It’s no secret that cancer changes everything.
It changes the relationship with your body.
It changes the way you approach your lifestyle.
It can affect your mental health.
It reminds you of your mortality.
It impacts your work.
But one of the things it most dramatically affects is your relationships. Cancer can make or break relationships – whether with friends, family or partners.
You always hope your relationships will hold strong under the strain of a life-threatening diagnosis. Of course your friends will be there for you! Obviously your partner will stick around. Surely your family will be supportive?
But the reality isn’t that straightforward.
In fact, according to research carried out by War on Cancer, a social networking app for cancer patients, 65% of respondents said that friends or relatives had disappeared or cut contact after their diagnosis.
What you can do to keep relationships intact
Not so long ago, I hosted a panel (on Zoom, because #socialdistancing) around cancer and friendship to unpick some of the biggest issues that arise round this topic. We talked about everything from the friend that ghosts you, to the friend who keeps recommending turmeric and yoga as a solution to your problems.
It left me thinking about what advice I’d give to a newly diagnosed patient and to their loved ones about the best ways to maintain relationships, particularly friendships, at a time when they are crucial. Here are a few tips that I’ve picked up along my journey with cancer:
1) Be honest about the way you’re feeling
For both parties, communication is absolutely key. For the patient, it’s essential to talk to your friends and loved ones about what you want and what you need. It’s also crucial to remember that these things might change from day to day, and remember that that’s alright.
Going through cancer treatment is traumatic and every patient I know (and there are a lot now!) has said that what they needed when they were in treatment changed from one day to another. One day they’d laugh at a joke that had made them cry just two days earlier.
It’s just about being honest with your loved ones about how you’re feeling and explicitly telling them what you need from them. If they’re suggesting kale and yoga might help with the side effects of chemo when even the thought of doing child’s pose makes you feel nauseous right now, let them know.
2) Talk to people who ‘get’ it
It’s also hugely beneficial to find people who are in a similar situation to you. Peer support is the perfect antidote to the isolation that can sometimes come with a cancer diagnosis, especially if you’re younger.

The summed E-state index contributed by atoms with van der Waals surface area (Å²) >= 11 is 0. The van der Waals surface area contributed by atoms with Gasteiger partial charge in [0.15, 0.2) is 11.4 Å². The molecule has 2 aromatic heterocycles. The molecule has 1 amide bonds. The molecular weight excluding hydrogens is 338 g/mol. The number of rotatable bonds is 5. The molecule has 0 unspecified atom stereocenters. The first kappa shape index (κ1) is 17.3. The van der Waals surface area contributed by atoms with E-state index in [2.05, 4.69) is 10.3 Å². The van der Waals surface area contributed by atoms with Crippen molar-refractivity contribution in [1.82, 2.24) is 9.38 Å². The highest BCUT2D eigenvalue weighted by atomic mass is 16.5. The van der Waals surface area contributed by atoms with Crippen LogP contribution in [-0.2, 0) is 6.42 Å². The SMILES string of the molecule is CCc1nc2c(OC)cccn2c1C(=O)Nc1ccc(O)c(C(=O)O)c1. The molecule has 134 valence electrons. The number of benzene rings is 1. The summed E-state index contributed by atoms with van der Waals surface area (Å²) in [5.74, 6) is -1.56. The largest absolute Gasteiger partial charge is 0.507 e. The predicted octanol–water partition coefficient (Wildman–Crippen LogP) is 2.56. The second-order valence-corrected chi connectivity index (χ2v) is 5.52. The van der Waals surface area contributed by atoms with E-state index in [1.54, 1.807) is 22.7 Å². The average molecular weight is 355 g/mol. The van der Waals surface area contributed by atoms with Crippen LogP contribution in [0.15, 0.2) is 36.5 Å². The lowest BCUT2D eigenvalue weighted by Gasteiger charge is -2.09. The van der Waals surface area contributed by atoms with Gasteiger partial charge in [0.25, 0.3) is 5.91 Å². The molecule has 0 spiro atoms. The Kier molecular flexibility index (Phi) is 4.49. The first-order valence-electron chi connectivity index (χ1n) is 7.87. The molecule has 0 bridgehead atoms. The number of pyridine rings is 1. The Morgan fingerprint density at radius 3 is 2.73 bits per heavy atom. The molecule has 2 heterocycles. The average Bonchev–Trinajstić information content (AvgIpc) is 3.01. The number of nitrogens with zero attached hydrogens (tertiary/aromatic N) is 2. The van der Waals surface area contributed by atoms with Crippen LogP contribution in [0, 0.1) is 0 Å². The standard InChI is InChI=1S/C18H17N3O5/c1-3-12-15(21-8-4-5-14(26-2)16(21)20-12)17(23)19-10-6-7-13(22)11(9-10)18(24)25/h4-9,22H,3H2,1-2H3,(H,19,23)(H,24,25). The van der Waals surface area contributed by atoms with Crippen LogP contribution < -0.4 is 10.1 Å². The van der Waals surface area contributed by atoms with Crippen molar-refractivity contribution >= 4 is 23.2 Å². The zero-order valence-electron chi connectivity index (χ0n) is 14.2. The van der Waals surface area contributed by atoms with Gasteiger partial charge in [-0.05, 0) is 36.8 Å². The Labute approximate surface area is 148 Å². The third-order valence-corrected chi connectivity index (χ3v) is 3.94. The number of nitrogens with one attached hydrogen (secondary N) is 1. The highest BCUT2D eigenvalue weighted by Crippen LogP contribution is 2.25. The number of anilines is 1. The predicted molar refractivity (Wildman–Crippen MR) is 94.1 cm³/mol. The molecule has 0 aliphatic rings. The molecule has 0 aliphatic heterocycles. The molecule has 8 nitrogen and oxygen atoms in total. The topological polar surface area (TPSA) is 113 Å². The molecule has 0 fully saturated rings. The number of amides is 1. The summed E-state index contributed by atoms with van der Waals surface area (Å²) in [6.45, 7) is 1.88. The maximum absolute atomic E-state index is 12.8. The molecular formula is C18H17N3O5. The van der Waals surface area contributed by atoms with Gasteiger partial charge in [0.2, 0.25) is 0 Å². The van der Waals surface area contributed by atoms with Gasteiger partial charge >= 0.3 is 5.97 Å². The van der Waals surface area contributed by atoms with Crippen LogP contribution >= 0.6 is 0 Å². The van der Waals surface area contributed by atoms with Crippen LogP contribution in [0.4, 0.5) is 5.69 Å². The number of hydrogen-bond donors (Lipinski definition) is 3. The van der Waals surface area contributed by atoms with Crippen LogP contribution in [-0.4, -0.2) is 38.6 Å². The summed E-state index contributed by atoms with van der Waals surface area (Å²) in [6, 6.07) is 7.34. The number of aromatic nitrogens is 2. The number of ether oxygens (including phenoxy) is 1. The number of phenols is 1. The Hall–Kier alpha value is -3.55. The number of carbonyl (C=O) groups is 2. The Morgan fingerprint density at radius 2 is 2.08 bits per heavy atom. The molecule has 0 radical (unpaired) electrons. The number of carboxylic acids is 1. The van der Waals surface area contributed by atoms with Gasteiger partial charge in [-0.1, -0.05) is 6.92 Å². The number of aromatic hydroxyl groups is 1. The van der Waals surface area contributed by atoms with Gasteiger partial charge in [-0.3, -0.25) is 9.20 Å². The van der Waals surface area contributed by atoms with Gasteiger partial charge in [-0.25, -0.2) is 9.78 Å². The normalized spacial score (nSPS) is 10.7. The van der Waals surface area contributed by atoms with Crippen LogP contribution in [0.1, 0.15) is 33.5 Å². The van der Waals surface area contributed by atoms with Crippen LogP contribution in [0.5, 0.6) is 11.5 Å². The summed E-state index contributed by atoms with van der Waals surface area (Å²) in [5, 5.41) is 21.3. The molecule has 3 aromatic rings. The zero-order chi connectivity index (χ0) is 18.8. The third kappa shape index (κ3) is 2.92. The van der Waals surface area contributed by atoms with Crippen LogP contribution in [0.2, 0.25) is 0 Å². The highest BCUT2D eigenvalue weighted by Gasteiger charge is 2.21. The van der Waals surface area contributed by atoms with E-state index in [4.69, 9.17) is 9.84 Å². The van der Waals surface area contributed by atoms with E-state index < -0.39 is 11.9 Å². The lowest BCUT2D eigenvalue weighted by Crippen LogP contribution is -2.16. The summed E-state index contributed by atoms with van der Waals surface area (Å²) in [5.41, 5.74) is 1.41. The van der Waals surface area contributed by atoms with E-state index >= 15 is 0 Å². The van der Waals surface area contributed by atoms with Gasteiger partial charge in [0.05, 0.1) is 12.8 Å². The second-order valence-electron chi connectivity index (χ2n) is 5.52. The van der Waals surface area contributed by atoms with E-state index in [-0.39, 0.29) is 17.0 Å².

It can be pretty alienating sitting in a room and finding you’re the youngest person there by at least 15 years. Talking to people who just ‘get’ what you’re experiencing can hugely reduce loneliness and provide a really valuable source of comfort. There are so many organisations out there that can help facilitate that – whether for general cancer concerns, or specific to your cancer type or age group.
3) Don’t be afraid to say or do the ‘wrong’ thing
If you’re the friend of someone who has been diagnosed, remember forgiveness is key. It’s important to remember that sometimes you’re going to get things wrong. Your friend might lash out sometimes, but forgiving yourself for making mistakes, and them for acting out of character, is the only way to get through loving someone who has a cancer diagnosis.
One of the things that came up on the panel I hosted was that it’s better to try something and maybe stumble a bit than it is to not try at all and disappear off the face of the earth. Rather say the wrong thing, than nothing at all.
It’s also important to take the time to ‘read the room’ and figure out what your friend is trying tell you, even if they’re not clear about it.
Taking charge can sometimes be helpful too. Especially in the early days of diagnosis, your loved one will be so thrown that they’ll have trouble remembering their own name, not to mention that many tasks of daily life. So if you can deliver food packages, pop round to take care of the dishes, organise something for the days when they’re feeling well, or even just make a conscious effort to text them every day to chat about anything other than cancer, it’s going to make a huge difference to their overall wellbeing.
The truth is, navigating relationships is hard at the best of times, let alone when there’s a life-threatening illness thrown into the mix. When I was ill in 2015 and 2016, the friends I valued most were those who showed up for me again and again and again in the best way they knew how.
I appreciated that sometimes people got it wrong, that they said the wrong thing or that they felt uncomfortable with the situation because of their own personal things and had to take a step back.
4) Ultimately, just be kind
One of the things I always say when I’m thinking about relationships and cancer is that I had no idea how to handle the situation I was in, so how could I expect anyone else to know how to handle the situation? We were all learning as we were going on, so for me (as is often the case), compassion was essential. For myself and for others.
It’s compassion that makes the difference between a relationship that holds up beyond cancer and one that doesn’t. So if you’re facing a situation where a loved one is poorly or if you’re undergoing treatment yourself, be kind, always.
NPS-IE-NP-00113 October 2020